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Yesterday I was browsing my social media and low and behold there was Hillary Clinton talking in an interview about how Alternate Nostril Breathing helped her during times of stress. No matter what you think about Hillary Clinton, we can all imagine the level of stress she must have felt after losing the election. Lately she has come out to talk about it and she was quoted saying:“I did some yoga, tried alternate nostril breathing; I highly recommend it. It kind of calms you down….”

Our breathing affects the way we think and feel

Finding Calm and Balance

While this may not come as a surprise to many of you, it’s a strong affirmation of a powerful stress management practice we use in Ornish Lifestyle Medicine. Those of us who have practiced Alternate Nostril Breathing, know its deeply held power to pacify the nervous system and return the mind to a state of calm and balance. It can even lower blood pressure and heart rate when practiced regularly.

This somewhat simple practice has the power to shift even the deepest and strongest emotions. That’s because our breathing affects the way we think and feel and the way we think and feel affects how we breathe. When we are upset or angry our breathing becomes irregular. When we are calm and happy, our breath becomes smooth and even. If we change our breath, we can change our mind and even our mood. A 2010 study published in the journal Cognition and Emotion that looked at the relationship between emotional feelings and respiration found that certain breath rhythms actually change the way we are feeling.

In the tradition of yoga, alternate nostril breathing is one of the most important practices for calming the mind. This is due to the effects on the nervous system.

How Alternate Nostril Breathing Works

We have a right nostril breath that relates to the sympathetic nervous system and a left nostril breath that relates to the parasympathetic nervous system. Our breath has a very distinct rhythm and if you ask a sinus surgeon they will quickly tell you about the switching that happens between the two sides. We have erectile tissue that lines the nasal passages. Every 60 to 90 mins this erectile tissue swells in one of the nostrils and it partially blocks the flow of air in that nostril, so we breath predominately through the other side for a period of time. If we are paying attention, we recognize this subtle rhythm. It is especially obvious when we have a cold, but it’s always happening. This natural switching helps to balance the nervous system as well as the hemispheres of the brain. It is important that this switching happens in order for us to stay healthy and balanced.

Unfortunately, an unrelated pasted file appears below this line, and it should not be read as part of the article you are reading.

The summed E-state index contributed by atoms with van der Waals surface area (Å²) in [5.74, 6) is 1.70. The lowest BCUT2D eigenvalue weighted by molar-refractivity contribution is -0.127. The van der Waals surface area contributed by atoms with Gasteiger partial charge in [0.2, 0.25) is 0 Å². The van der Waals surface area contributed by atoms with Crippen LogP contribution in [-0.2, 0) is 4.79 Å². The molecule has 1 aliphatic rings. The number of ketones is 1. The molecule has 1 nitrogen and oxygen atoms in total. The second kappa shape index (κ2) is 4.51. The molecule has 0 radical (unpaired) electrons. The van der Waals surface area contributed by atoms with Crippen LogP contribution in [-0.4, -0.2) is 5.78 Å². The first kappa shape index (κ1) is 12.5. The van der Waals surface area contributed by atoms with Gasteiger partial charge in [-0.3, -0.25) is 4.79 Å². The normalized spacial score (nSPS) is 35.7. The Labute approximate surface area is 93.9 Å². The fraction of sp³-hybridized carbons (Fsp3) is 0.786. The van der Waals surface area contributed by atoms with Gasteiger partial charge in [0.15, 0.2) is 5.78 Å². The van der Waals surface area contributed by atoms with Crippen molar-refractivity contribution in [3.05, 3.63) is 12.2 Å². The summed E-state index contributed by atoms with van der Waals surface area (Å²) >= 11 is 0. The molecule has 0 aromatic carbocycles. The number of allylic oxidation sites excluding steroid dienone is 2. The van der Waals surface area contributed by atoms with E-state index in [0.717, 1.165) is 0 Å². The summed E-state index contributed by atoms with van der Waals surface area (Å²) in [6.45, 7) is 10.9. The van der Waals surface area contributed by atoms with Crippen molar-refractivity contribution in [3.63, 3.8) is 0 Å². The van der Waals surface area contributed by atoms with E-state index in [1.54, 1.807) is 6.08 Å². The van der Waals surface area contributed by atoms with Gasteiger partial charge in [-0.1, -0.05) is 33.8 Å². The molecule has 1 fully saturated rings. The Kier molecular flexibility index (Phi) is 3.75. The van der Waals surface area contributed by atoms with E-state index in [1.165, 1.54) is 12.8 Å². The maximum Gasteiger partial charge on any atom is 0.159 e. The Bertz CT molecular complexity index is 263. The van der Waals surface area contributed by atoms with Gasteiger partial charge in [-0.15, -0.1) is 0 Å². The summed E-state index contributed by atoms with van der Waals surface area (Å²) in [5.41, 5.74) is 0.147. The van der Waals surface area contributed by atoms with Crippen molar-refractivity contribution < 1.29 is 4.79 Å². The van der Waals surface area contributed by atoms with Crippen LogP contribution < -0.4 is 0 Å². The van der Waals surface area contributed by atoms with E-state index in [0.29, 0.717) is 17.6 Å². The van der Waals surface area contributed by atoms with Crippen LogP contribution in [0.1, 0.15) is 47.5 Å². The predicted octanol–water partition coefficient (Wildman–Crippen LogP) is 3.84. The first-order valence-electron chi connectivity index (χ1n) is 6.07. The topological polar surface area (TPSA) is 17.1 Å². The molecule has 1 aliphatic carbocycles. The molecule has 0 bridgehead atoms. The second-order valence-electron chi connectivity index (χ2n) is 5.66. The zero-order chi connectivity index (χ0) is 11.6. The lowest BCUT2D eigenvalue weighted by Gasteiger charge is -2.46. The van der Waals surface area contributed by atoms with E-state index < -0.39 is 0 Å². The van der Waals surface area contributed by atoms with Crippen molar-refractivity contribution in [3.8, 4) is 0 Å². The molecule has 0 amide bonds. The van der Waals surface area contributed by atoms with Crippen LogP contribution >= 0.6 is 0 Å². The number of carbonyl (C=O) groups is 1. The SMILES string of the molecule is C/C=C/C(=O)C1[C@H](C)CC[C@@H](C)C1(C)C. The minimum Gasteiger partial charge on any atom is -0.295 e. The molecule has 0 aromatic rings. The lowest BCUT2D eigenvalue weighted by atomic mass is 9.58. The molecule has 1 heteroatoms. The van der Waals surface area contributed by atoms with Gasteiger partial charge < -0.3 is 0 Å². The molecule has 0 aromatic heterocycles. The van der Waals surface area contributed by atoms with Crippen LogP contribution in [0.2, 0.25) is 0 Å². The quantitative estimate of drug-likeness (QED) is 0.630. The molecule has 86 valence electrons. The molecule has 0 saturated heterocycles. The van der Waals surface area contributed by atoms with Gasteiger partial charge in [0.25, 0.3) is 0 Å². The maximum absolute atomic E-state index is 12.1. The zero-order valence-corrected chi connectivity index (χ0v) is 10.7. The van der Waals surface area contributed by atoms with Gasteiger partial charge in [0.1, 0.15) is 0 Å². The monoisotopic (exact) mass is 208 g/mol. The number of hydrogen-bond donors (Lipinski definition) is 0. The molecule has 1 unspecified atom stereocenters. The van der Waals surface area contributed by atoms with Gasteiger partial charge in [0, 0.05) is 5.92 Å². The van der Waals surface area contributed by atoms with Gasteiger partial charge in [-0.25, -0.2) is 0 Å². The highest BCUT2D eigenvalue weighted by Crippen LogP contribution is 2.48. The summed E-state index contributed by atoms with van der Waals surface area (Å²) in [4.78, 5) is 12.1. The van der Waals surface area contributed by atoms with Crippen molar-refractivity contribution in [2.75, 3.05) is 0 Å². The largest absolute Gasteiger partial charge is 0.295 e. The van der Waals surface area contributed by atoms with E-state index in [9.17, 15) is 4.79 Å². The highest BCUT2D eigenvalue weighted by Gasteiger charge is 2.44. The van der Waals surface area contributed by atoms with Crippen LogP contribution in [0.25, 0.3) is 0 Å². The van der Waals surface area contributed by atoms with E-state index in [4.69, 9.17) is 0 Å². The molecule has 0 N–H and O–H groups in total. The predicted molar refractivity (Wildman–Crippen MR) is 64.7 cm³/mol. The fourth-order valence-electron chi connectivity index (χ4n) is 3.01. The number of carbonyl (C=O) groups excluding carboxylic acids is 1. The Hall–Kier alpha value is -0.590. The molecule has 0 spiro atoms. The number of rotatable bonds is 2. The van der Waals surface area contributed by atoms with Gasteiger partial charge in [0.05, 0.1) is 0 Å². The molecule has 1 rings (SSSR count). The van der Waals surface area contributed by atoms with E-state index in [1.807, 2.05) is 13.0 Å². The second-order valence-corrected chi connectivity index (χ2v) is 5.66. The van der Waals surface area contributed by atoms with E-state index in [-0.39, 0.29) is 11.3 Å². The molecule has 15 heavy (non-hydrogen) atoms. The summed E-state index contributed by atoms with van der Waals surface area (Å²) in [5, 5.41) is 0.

During the transitions from one nostril to the other there is a moment when both nostrils open evenly. This also happens during meditation. In meditation both nostrils open evenly and this creates a state of passive attention. In order to maintain the balance of the nostril dominance and the health of the nervous system, alternate nostril breathing can be practiced daily or during times of stress.

How to Practice

Related Video playHillary Clinton demonstrates “alternative nostril breathing” during interview promoting her new book
  1. Sit quietly in a chair or on the floor.
  2. Make a loose fist with the right hand.
  3. Use the thumb to close the right nostril and the ring finger and little finger to close the left. The index and middle fingers can stay in a fist or rest on the eyebrow center.
  4. Breath slowly and smoothly and begin by closing the right nostril. Then exhale and inhale slowly through the left nostril.
  5. Now switch, and exhale and inhale slowly through the right nostril.
  6. Now switch, continue to exhale and inhale and switch.
  7. Practice letting the breaths get longer and slower, smoother and quieter.
  8. Continue this practice for 5 to 7 minutes and then breathe evenly through both nostrils.

Remember you don’t need to lose an election to start practicing. Try it now and see if you notice a difference in your stress levels.

How has Alternate Nostril Breathing helped in your most stressful moments?

Contributed by

Susi Amendola
Stress Management Specialist

What have you done to remind yourself of the things that have meaning for you?

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